“Gil has a reputation as being a real taskmaster in the studio,” as Dave Grohl put it. “He cracks the fucking whip and anyone who's ever worked with him will say the same thing. He accepts nothing but absolute perfection in what you do – whether that means dissonant, noisy chaos or a perfect pitch, perfect performance pop song, he needs it to be the best. So, working with him was really fucking hard.”
Drummer Goldsmith and Bassist Mendel, in particular, were immediately feeling the pressure and questioning their own abilities. “I was fucking terrible and Will was having his own challenges,” Nate recalled in the 2011 Foo Fighters documentary Back & Forth. “I could tell when I had to do something a million fucking times that it was taking longer than I wanted it to and it was sort of my first realization like 'oh, I'm not a fully formed musician', I've got to keep getting better,” he added. The duo would be referred to in a now well-known put down as the “rhythm-less section” by Norton.
Mendel may have exaggerated when he stated the requirement to re-do something “a million times,” but the real numbers were still extraordinary. Whilst tracking the drums Goldsmith would work for 13 hours a day and on one song was asked to re-do the take a staggering 96 times. “I gave everything I could. I couldn't believe at the end of it everything was done, and I had got through it” said the drummer. It wasn’t just producer Norton that Goldsmith was feeling pressure from, however. Whilst they were now one cohesive unit it was still clearly established that Dave Grohl was the primary songwriter, in control of how the songs should sound. This would be the first time he’d be watching over someone recording the drums on his own songs, a fact William was very much aware of. The anxious drummer constantly felt that whichever song he was working on, Grohl “already had a drum part in his head” and that whatever he was doing would be “wrong”. His feelings were very much correct. “When I've written a song, I have kind of a clear idea of where the basic root accents should lie. That's a fancy way of saying, I know what the drums should sound like in my head” Grohl later admitted.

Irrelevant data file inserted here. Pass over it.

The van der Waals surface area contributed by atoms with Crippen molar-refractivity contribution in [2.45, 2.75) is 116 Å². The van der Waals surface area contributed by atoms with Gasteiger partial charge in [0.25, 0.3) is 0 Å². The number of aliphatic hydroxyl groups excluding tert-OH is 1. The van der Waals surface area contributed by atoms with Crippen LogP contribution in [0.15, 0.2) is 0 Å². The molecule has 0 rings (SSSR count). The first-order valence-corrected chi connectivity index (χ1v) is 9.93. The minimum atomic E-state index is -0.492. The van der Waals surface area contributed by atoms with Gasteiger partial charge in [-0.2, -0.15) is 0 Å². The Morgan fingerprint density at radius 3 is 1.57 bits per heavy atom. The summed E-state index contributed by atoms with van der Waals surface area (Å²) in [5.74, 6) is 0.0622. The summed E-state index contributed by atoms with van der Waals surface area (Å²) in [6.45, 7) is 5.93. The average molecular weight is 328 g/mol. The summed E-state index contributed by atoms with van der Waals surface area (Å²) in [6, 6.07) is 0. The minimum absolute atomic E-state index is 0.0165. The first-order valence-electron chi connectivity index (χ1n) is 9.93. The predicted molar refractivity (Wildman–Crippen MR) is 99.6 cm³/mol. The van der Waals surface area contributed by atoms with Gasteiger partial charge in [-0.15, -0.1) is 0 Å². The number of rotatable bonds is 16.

Despite the problems progress was slowly being made, with basic tracks for previously demoed songs like ‘Enough Space’, ‘Hey, Johnny Park!’ and ‘My Hero’ being laid down, as well as new songs ‘See You’ and ‘Wind Up’. Whilst progress was being made, tensions between band members and producer continued to increase as the days went on, morale inevitably heading in the opposite direction.
Musical ability and a perfectionist producer were not the only issues surrounding recording. Dave Grohl married Jennifer Youngblood in the summer of 1994 but by 1996 both had started to realize they may have rushed into things. “We were kids and honestly we just shouldn’t have done it: even in the time we were engaged I think we both realized that we probably shouldn’t get married”. Rumors had circulated in the press that Grohl was seeing Veruca Salt frontwoman Louise Post and whilst he has never directly commented on it, Post claims that much of the album was written about her, and their relationship. ‘Walking After You’, ‘Doll’ and ‘My Poor Brain’ are all songs she is adamant are about her.
Whatever the truth, mid-December saw a visitor to the studio – a legal representative of Jennifer Youngblood serving Grohl with divorce papers. It was yet another problem on top of everything else and producer Norton understood that it was naturally a distraction for Grohl. “Dave didn’t get overly emotional about it with me, and I didn’t see him crying or anything, but obviously it was a big part of his life and a concern at the time,” said the Englishman.
Everyone agreed that a break was necessary and so just before Christmas 1996 recording was halted. The band members all went their separate ways for the holidays although with Grohl kicked out of his marital home, for him that meant returning to his mother in Virginia.
At the point of the time-out, the band had tracked fourteen songs, although none were considered finished, with many concerns from the musicians and producer alike. The band planned to re-convene in the new year to continue recording of the second Foo Fighters album.